There were 156 high school boys' hockey teams in Minnesota in the winter of 2011-12, with 5,589 participants at the varsity, junior varsity and freshman level. There were 250 wrestling teams, with 8,137 participants.
Yet, when it comes to media attention devoted to a sport, wrestling remains an orphan in comparison to boys' hockey, and also to boys' basketball, with its 427 teams and 13,481 participants.
The same situation exists at the University of Minnesota, where the Gophers wrestling program has won three NCAA championships and has been a national powerhouse for more than two decades.
Gophers coach J Robinson has fought gamely to put a spotlight on his team -- circling a dual meet on the schedule with Oklahoma State, Iowa or another mighty opponent, then pushing for publicity to bring a large crowd to Williams Arena.
That attraction came Saturday afternoon, when No. 4-rated Iowa took on the No. 3-rated Gophers in a match of Big Ten elite.
The crowd was estimated at a sizable 8,000. Hundreds of Iowa fans were in the audience. Everything was in place for a lively match, except Robinson.
The Gophers coach continues to recover from a gruesome surgery, when he was forced to have a knee replacement removed because of infection. Robinson was tempted to try to get to Saturday's match but wasn't feeling the best. He decided to watch from home on the Big Ten Network.
Presumably, he didn't see what he hoped from his team. The Gophers won the last four bouts with decisions from their bottom-heavy lineup to earn a 15-15 tie on the scoreboard, but Iowa took the tie-breaker with a 41-33 advantage in points earned by individual wrestlers.
Final score: Iowa 16, Minnesota 15.
The Gophers are now 5-1 in the Big Ten and 12-2 overall in duals. Iowa is 5-0 in the Big Ten, 15-1 overall. What the teams have in common are losses to No. 2-rated Oklahoma State.
Brandon Eggum, a Gophers' great now in his 12th season as a Robinson assistant, has been serving as the head coach during matches. Eggum could be heard talking long and unhappily in the locker room after the match.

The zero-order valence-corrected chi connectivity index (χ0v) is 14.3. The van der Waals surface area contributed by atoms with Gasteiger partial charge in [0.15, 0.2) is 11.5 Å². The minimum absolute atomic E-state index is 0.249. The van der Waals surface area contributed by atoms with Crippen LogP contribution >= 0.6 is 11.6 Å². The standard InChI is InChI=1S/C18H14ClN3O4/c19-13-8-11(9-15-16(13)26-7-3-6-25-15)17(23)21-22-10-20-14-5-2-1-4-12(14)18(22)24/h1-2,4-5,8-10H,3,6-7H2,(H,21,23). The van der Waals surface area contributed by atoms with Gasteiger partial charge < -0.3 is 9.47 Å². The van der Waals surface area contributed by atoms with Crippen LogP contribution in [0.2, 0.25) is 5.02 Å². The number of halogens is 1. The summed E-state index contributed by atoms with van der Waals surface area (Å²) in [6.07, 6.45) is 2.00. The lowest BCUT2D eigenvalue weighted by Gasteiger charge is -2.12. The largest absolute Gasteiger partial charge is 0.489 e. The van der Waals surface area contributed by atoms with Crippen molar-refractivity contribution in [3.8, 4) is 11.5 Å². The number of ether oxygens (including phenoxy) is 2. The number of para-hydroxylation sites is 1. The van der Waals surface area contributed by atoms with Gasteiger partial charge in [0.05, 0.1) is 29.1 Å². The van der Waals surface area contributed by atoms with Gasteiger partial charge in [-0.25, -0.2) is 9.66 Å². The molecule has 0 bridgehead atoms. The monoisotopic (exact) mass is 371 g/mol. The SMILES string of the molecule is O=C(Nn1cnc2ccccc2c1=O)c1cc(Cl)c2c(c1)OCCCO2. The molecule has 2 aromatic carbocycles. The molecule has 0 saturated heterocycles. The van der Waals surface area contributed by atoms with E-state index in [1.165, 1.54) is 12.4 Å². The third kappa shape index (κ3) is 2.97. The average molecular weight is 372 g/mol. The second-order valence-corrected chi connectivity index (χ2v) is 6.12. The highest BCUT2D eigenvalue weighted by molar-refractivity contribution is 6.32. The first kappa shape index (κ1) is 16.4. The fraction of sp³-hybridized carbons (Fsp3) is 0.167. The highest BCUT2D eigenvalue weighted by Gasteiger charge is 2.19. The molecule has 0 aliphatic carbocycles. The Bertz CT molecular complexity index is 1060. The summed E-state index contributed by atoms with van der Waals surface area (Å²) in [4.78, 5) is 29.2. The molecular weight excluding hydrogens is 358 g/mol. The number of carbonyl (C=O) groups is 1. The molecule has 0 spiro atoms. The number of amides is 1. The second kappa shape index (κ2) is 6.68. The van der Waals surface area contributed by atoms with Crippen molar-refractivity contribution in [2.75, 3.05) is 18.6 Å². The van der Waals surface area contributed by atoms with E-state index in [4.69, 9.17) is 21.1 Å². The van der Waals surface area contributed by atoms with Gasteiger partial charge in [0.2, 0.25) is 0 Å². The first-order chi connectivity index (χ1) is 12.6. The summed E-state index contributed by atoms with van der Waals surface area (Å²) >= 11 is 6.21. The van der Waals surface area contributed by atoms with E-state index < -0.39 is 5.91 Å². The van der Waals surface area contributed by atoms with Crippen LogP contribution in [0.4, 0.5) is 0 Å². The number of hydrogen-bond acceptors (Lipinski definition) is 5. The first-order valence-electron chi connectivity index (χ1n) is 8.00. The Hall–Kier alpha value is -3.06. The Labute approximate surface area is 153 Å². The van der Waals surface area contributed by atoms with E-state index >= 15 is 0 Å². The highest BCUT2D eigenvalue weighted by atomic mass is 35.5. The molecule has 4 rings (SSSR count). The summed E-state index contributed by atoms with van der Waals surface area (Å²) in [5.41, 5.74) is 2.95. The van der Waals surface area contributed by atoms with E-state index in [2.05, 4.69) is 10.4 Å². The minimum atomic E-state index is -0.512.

"Not getting the win is frustrating," Eggum said to reporters. "We know we're the better team.''
The 10-match lineups were filled with top-rated wrestlers. The Hawkeyes offered up Matt McDonough (125) and Derek St. John (157), both national No. 1s and Tony Ramos, No. 2 at 133. The Gophers had a pair of No. 2s in Logan Storley at 174 and Tony Nelson at heavyweight.
There were matches that were difficult even for the wrestling experts to handicap: Iowa's No. 9 Mark Ballweg vs. No. 8 Nick Dardanes at 141; Minnesota's No. 10 Cody Yohn vs. No. 17 Nick Moore at 165; and Storley against Iowa's No. 4 Mike Evans.
Two of the three went against the Gophers: Ballweg's 3-1 victory over Dardanes, and Moore's 8-2 decision over Yohn.
The Moore victory gave Iowa a 15-3 lead, and put the Gophers in a position to need a sweep of the final four matches -- and either a major decision or a pin to keep the outcome away from a tie-breaker.
The most tense match of the day was Storley's 4-3 victory over Evans. The Gophers could have been done right then, with three matches left, if Storley had not fought through a potential point-scoring hold from Evans in the closing seconds.
"Logan did a good job at the end," Eggum said. "That's him. He knows how to win.''
Storley is a true sophomore and stands at 17-1 this winter. He comes from a farm outside Roslyn, S.D., a burgh of 250. Roslyn kids go to high school at Webster, with its wrestling program that is legendary in South Dakota.
The No. 1 legend is Brock Lesnar. John Schiley coached Lesnar; he's now retired and follows the current protégé, Storley, from match to match with the Gophers.
"He was here today," Storley said. "Wrestling is a way of life in Webster, and he's a big reason for that.''
Storley had not wrestled Evans previously.
"I had four matches against the guy [Ethen Lofthouse] that Kevin Steinhaus wrestled today at 184," Storley said. "Evans is tough. I'm sure we'll go at it again before the season's over."
Patrick Reusse can be heard noon-4 weekdays on 1500-AM. email@example.com